Food Puzzles for Your Cat

A very interesting study was published the Sept 2016 issue of Feline Medicine and Surgery. The study examined the use of
food puzzles as a way to provide environmental enrichment for our cats.

Food puzzles are a relatively new area of study, and take advantage of cats’ natural instinct to hunt and work for their food – the benefits it provides are mental stimulation, as well as increased physical activity. There are a variety of styles available, and options for both purchasing and DIY.

The article covers some tips on how to introduce food puzzles to your cat, as well as a chart to help you determine the best starter puzzle. There are also tips for troubleshooting potential challenges, such as owner concerns about night-time noise or having food scattered around the home.

Given time, patience and appropriate introduction, most, if not all, cats can adjust to food puzzles.

Read the full article

CFA Blog Talks to Dr. Andrea Sanchez About Naughty & Nice Holiday Foods

I had the privilege of talking to Dr. Andrea Sanchez from Banfield Animal Hospital about foods to avoid and foods you can give your cat during the holidays.


The first thing she reminded me about was, “To remember that the holidays could be stressful for kitty and to make sure I had a “safe” room where your cat can go and rest.” She explained that by giving kitty her own room it keeps her away from open doors and does not upset her so she is not part of the confusion of holiday visitors.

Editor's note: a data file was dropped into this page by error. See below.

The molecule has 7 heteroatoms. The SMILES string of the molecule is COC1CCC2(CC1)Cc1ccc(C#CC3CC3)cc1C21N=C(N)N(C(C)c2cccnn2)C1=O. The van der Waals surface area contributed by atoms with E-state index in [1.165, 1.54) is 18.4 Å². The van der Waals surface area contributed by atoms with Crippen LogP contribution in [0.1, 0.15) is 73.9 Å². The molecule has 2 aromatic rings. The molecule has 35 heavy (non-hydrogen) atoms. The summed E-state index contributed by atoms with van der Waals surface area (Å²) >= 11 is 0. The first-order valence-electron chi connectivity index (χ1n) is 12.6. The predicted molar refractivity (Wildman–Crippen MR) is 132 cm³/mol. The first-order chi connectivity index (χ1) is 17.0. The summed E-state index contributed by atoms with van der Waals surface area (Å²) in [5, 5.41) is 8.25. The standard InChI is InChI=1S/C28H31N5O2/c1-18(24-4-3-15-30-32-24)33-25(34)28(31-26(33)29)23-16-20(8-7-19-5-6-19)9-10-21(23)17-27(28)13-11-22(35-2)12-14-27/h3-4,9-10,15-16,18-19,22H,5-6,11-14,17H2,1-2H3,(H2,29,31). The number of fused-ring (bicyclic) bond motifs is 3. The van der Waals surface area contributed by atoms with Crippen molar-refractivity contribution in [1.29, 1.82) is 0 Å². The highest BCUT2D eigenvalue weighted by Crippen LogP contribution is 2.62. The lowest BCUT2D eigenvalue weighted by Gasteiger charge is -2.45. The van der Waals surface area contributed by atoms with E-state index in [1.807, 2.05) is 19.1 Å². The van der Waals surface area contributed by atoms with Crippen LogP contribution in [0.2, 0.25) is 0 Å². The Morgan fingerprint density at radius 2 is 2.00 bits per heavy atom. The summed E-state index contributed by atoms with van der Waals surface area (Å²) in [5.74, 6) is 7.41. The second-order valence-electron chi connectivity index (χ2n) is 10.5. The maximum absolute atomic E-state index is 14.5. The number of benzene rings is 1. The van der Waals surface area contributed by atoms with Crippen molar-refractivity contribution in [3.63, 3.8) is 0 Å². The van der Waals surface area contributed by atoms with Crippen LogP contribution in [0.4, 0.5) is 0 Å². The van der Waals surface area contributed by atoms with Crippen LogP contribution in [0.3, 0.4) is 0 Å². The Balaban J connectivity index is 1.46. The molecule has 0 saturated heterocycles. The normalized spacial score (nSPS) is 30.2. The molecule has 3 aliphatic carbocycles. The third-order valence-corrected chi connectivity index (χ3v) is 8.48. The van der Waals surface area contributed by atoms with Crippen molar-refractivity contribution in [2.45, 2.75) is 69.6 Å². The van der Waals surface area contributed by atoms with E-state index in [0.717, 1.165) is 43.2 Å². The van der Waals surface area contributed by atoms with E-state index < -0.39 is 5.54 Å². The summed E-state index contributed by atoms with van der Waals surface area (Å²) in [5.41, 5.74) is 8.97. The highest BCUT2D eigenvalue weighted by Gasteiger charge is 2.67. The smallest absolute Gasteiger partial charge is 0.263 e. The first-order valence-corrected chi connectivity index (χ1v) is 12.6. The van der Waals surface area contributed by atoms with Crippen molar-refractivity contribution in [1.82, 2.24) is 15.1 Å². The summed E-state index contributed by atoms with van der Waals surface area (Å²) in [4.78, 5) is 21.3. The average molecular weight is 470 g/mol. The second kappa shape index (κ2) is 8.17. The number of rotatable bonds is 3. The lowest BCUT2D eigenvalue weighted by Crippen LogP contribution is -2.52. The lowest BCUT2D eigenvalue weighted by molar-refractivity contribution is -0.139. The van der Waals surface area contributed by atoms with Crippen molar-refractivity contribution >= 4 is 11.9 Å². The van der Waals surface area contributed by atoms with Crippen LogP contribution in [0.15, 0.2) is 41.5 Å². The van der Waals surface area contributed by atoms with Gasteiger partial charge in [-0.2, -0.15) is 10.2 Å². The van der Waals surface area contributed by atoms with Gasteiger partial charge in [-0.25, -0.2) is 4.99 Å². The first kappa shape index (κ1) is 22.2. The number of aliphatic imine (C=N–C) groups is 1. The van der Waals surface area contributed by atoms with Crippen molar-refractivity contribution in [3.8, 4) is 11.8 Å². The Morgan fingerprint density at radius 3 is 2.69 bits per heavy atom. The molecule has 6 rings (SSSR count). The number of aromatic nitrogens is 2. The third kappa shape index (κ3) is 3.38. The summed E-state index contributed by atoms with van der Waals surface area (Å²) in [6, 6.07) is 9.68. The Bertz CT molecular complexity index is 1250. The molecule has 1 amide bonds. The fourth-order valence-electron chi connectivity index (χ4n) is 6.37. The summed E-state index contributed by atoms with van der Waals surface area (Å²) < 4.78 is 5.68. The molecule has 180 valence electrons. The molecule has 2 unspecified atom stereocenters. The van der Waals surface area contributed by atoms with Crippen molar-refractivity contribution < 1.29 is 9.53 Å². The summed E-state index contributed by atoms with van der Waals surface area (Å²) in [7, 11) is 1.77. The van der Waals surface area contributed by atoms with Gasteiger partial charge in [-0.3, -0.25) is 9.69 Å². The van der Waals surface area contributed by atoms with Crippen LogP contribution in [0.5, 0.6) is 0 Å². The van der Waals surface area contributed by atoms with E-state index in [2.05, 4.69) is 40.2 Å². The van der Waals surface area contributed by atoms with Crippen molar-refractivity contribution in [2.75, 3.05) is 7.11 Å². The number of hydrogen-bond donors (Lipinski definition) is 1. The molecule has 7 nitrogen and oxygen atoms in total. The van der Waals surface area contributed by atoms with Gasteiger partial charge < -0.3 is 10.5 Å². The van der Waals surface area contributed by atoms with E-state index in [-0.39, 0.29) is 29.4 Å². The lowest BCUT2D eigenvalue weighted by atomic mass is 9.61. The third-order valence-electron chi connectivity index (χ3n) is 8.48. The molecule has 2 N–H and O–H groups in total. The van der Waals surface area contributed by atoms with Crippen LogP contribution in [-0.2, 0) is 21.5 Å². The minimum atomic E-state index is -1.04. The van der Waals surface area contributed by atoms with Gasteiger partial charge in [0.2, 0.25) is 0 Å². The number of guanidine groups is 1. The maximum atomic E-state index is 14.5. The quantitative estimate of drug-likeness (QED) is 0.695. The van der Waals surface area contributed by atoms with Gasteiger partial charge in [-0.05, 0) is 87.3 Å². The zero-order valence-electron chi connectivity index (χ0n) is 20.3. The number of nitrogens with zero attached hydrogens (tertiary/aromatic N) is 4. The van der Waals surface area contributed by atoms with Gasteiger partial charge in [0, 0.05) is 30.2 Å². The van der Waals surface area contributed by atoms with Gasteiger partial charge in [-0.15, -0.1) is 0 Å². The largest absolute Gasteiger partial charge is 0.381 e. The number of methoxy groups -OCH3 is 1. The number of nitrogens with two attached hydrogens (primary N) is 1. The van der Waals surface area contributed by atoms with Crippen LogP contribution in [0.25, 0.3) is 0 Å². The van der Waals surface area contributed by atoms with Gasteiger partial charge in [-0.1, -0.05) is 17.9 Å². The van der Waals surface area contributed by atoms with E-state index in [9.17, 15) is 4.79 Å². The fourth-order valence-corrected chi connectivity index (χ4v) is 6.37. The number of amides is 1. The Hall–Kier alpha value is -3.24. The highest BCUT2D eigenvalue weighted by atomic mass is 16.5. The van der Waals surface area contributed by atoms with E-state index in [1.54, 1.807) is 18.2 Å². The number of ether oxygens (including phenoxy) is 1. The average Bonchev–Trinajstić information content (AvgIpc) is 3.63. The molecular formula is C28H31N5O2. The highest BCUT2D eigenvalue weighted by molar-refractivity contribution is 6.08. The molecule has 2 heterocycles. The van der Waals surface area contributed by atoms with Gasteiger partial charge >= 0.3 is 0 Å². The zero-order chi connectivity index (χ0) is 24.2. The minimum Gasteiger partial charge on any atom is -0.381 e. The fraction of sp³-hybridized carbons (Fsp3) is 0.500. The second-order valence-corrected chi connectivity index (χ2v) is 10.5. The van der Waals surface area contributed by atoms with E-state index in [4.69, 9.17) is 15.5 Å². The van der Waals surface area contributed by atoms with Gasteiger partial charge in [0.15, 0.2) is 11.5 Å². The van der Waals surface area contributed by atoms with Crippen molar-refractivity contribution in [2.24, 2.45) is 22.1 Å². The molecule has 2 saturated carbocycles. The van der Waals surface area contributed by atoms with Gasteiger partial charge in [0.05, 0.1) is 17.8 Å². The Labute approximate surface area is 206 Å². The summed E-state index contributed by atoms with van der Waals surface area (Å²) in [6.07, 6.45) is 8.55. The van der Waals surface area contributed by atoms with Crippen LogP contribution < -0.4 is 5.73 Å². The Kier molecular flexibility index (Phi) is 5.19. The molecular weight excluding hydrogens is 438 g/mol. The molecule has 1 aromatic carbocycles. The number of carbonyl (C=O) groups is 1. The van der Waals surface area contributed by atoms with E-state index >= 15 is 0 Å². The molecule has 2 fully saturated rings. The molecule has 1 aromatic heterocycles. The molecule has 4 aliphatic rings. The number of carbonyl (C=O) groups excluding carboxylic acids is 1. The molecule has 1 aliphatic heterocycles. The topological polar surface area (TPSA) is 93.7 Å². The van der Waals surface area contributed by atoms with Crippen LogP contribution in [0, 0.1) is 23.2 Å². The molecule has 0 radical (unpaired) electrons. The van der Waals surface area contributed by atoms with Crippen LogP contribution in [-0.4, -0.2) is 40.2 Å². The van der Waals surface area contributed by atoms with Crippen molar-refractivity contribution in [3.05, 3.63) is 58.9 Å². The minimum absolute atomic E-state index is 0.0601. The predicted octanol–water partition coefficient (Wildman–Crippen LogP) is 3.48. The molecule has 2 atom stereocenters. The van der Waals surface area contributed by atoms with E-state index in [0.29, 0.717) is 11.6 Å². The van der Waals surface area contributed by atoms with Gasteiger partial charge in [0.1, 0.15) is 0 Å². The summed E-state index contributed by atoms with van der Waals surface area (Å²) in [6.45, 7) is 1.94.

She recommends to be in touch with your vet for an appointment at least twice a year because our cat’s rate of aging is so much faster than ours, it is good to stay on top of any health issues by seeing your vet twice a year, you can be proactive and address health issues as they arise.  Your vet can do blood work and give your cat a complete exam.  Be sure you talk to your vet about holiday eating habits and whether your cat can eat a few treats during the holiday season.

Here is a summary of naughty and nice foods.  Two foods Dr. Sanchez said to avoid:  Gravy and Animal Skin.  She said that cats are way more prone to  Pancreatitis, an inflammation of the pancreas, which can be stimulated by high fat foods. Skin from the Turkey or Chicken are also high in fat and can sometimes have seasoning which can make your cat sick.  The best option, with your vet’s permission, is to consider a boneless chicken breast which has been boiled or poached. Portion control is key.  Take a look at your cat’s paw and give her one half the size of her paw for a treat once per day.  Again, Dr. Sanchez stressed as long as your own veterinarian approves.  She also mentioned that pumpkin is high in fiber and can enhance flavor.


At the end of the interview I asked Dr. Sanchez what made her go into veterinary medicine.  She said, “My cat Tabitha inspired me when I was eight years old, I had a cat names Matilda.  She inspired me.  She was always there when I needed her and I became a vet to thank her and pay her back for what she did for me.”